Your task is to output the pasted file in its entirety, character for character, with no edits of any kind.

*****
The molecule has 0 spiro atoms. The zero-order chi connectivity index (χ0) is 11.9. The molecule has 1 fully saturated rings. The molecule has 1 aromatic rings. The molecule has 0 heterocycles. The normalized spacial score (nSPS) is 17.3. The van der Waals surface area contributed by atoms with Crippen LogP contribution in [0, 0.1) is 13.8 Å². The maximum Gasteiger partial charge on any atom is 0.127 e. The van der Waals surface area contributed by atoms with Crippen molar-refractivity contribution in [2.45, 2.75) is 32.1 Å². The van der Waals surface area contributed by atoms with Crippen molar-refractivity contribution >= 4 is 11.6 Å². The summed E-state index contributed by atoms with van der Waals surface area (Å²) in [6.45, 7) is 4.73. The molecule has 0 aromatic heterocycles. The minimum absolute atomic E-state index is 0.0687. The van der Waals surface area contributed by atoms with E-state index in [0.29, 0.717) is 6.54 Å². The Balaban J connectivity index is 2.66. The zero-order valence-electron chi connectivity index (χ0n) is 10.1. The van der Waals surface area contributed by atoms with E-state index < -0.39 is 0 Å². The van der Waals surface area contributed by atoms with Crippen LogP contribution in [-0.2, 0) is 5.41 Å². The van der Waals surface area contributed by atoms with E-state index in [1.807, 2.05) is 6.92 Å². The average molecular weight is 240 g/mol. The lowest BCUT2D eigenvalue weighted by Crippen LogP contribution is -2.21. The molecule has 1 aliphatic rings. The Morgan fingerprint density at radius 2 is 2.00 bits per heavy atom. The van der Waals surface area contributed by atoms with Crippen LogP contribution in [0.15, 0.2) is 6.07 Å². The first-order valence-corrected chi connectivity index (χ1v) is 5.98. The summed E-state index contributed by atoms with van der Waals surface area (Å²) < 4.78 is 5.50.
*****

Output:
The molecule has 0 spiro atoms. The zero-order chi connectivity index (χ0) is 11.9. The molecule has 1 fully saturated rings. The molecule has 1 aromatic rings. The molecule has 0 heterocycles. The normalized spacial score (nSPS) is 17.3. The van der Waals surface area contributed by atoms with Crippen LogP contribution in [0, 0.1) is 13.8 Å². The maximum Gasteiger partial charge on any atom is 0.127 e. The van der Waals surface area contributed by atoms with Crippen molar-refractivity contribution in [2.45, 2.75) is 32.1 Å². The van der Waals surface area contributed by atoms with Crippen molar-refractivity contribution >= 4 is 11.6 Å². The summed E-state index contributed by atoms with van der Waals surface area (Å²) in [6.45, 7) is 4.73. The molecule has 0 aromatic heterocycles. The minimum absolute atomic E-state index is 0.0687. The van der Waals surface area contributed by atoms with E-state index in [0.29, 0.717) is 6.54 Å². The Balaban J connectivity index is 2.66. The zero-order valence-electron chi connectivity index (χ0n) is 10.1. The van der Waals surface area contributed by atoms with E-state index < -0.39 is 0 Å². The van der Waals surface area contributed by atoms with Crippen LogP contribution in [-0.2, 0) is 5.41 Å². The van der Waals surface area contributed by atoms with E-state index in [1.807, 2.05) is 6.92 Å². The average molecular weight is 240 g/mol. The lowest BCUT2D eigenvalue weighted by Crippen LogP contribution is -2.21. The molecule has 1 aliphatic rings. The Morgan fingerprint density at radius 2 is 2.00 bits per heavy atom. The van der Waals surface area contributed by atoms with Crippen LogP contribution in [0.15, 0.2) is 6.07 Å². The first-order valence-corrected chi connectivity index (χ1v) is 5.98. The summed E-state index contributed by atoms with van der Waals surface area (Å²) < 4.78 is 5.50.